We've updated our Privacy Policy to make it clearer how we use your personal data.

We use cookies to provide you with a better experience. You can read our Cookie Policy here.


The Use of Pyrolysis/GCMS and Newly Developed Libraries to assist in Characterizing Complex Polymeric Samples

There are several analytical techniques that can be used to analyze for individual components in a polymeric sample including FTIR, solvent extraction-GCMS, TGA-MS, HPLC, among others. However, these techniques do not normally lend themselves to analyze for the complete polymeric system, which includes volatile and semi-volatile compounds and the actual polymer. But using a pyrolyzer as a “thermal extracting introduction system” in combination with any industry standard GCMS provides a simple and direct means of analyzing not only the additives, but also the polymer itself. By careful selection of the sampling temperature, volatile and semi-volatile compounds may be liberated from the polymer matrix for analysis without the use of solvents or complex sample preparation. The remaining sample may then be pyrolyzed to identify the type and even structure of the polymer used in its fabrication. A typical series of analyses includes a low temperature assessment to identify volatile additives, contaminants and residuals, such as solvents and retained monomer. An intermediate temperature is used to investigate semi-volatiles like antioxidants, plasticizers and lubricants. Finally, at pyrolysis temperatures, the polymer itself may be identified and studied.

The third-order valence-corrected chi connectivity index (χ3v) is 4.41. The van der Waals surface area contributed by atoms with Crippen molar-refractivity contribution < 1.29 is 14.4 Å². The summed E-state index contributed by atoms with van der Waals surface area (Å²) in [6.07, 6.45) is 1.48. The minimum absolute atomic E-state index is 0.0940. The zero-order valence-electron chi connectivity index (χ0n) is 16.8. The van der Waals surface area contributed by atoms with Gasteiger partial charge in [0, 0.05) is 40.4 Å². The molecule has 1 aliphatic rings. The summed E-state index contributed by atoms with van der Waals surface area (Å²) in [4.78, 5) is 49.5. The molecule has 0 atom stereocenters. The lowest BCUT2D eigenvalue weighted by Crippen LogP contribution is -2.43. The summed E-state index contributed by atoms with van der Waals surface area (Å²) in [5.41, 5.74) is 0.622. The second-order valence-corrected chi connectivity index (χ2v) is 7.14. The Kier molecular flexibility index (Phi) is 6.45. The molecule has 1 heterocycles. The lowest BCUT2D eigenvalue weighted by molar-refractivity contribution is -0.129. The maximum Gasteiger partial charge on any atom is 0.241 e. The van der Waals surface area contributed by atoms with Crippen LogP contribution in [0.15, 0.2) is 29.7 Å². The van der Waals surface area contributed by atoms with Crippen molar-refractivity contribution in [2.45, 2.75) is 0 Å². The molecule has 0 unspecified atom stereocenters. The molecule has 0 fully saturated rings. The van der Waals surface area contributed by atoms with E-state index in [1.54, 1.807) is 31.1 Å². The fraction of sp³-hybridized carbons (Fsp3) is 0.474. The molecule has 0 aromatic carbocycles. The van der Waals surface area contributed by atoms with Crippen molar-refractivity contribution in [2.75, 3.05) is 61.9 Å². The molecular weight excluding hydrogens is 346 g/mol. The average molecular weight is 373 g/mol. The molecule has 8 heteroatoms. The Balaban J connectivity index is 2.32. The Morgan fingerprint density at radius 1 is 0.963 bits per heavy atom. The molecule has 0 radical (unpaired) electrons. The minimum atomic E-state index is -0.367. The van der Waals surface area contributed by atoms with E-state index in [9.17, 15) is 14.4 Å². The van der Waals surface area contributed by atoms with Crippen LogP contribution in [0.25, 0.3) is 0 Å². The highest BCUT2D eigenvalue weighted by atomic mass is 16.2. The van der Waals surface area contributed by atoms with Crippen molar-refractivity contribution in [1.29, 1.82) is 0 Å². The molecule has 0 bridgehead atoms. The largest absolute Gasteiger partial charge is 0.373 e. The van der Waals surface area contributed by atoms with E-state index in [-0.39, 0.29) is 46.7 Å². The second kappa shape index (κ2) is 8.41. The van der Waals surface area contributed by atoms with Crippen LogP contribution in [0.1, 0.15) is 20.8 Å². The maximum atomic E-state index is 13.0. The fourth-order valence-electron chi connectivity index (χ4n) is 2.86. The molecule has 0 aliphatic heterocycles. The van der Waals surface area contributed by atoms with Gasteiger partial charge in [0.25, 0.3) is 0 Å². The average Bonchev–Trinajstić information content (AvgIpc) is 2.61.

In addition, there are commercially available libraries developed to help identify different categories of additives and polymers using the search programs from the GCMS system. This poster will look at several examples of plastics and rubbers to identify the additives, residual monomers and the polymers using specially developed libraries and standard GCMS search software.